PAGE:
photos from

photos from


The reception was held on 24th November at the Grand Hyatt Hotel in Mumbai.   The hotel was decorated with flowers and butterflies.  Shilpa wore a fabulous gold lehenga-style evening gown and Raj wore a black sherwani.  The centerpiece was the amazing 9 tier wedding cake.  It weighed over 80kgs and contained chocolate, candied fruit and nuts.  The guests enjoyed a selection of Indian, Italian, Thai and Chinese dishes.

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Green Chrysanthemum

Common name: Mums, Chrysanths

Botanical Names: Chrysanthemum

Origin: China and Japan

Colours: all except blue, however dyed blue are sometimes available

Their name comes from the Greek word krus anthemon which means gold flower.  They are now available in many colours and thousands of varieties.  Often called chrysanths, the spray type have lots flowers on each stem.  There are many types of chrysanthemum such as stallion, spider, button and spoon.  Chrysanthemum blooms are specially grown, removing any side shoots to concentrate all the plants energy on producing one large central flower.

Tom Pearce Chrysanth

Chrysanthemums are the national flower of Japan and a symbol of royalty to the Chinese.  The Chinese consider them the flower of autumn, although they are available all year round.  Superb English grown Chrysanthemums are available in autumn.

Chrysanthemums have been very popular for years in the UK due to their amazing longevity and reasonable cost.  Although they were seen to be out of fashion in recent years.  They have made a big come back with the introduction of many new varieties and colours.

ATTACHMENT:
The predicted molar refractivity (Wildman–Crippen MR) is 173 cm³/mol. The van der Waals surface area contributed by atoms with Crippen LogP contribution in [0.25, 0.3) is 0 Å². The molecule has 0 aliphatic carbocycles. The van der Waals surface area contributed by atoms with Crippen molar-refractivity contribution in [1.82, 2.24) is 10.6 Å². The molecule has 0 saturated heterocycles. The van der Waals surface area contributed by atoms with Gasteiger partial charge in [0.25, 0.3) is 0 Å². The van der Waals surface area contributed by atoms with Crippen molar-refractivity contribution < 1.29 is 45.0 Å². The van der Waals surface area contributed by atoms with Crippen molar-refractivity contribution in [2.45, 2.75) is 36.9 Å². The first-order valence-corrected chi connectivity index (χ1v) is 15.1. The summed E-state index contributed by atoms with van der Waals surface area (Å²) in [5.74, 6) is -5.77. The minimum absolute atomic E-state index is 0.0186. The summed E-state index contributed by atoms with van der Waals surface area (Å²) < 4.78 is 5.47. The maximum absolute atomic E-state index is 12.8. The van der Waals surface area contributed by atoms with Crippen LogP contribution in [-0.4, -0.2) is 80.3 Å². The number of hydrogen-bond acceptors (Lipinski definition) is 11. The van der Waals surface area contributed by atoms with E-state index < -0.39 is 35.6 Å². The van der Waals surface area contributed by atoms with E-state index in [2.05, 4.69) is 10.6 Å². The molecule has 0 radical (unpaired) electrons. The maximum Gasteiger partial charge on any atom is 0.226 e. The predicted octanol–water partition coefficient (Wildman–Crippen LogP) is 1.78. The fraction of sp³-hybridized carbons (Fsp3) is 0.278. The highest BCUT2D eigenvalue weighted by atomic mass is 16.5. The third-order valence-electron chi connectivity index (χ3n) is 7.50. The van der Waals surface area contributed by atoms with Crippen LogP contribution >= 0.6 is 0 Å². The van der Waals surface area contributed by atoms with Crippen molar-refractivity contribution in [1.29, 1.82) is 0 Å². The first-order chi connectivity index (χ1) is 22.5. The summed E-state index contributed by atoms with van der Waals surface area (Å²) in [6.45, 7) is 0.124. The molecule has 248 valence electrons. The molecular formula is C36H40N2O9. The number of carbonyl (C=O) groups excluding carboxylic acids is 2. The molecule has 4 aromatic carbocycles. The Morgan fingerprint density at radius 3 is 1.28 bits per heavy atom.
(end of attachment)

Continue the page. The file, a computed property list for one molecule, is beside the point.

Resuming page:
Some of our particular favourites are Tom Pearce, which is a rich two tone bronze and gold bloom with petals that curve upwards, Chrironne Pluis a fabulous vivid green button Chrysanthemum that’s often mistaken for a different type of flower due to its unusual appearance and Artist Pink Improved, a white spray Chrysanthemum with a purple/cerise fleck through each petal.

We use Chrysanthemums in many types of floristry such as gift bouquets, funeral flowers and event work.  They are very hardy and last well in warm conditions.  Chrysanthemums work particularly well in massed funeral work such as the heart shown below.  The uniform shape of the flower heads helps creates a solid effect when placed closely together.

chrysanth heart

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We usually have lots to take into the reception,  so we park as near to the wedding suite as possible, or use the trade mans entrance to get everything inside to set up. Typically we have a top table arrangement, table mirrors, table centres, cake flowers and vases as well as toolboxes and fabric.  The reception often requires the most work to set up all the designs and time is always precious by this point in the day.  We always have our fingers crossed that the table linen has been laid so we can start positioning arrangements straight away.

white wedding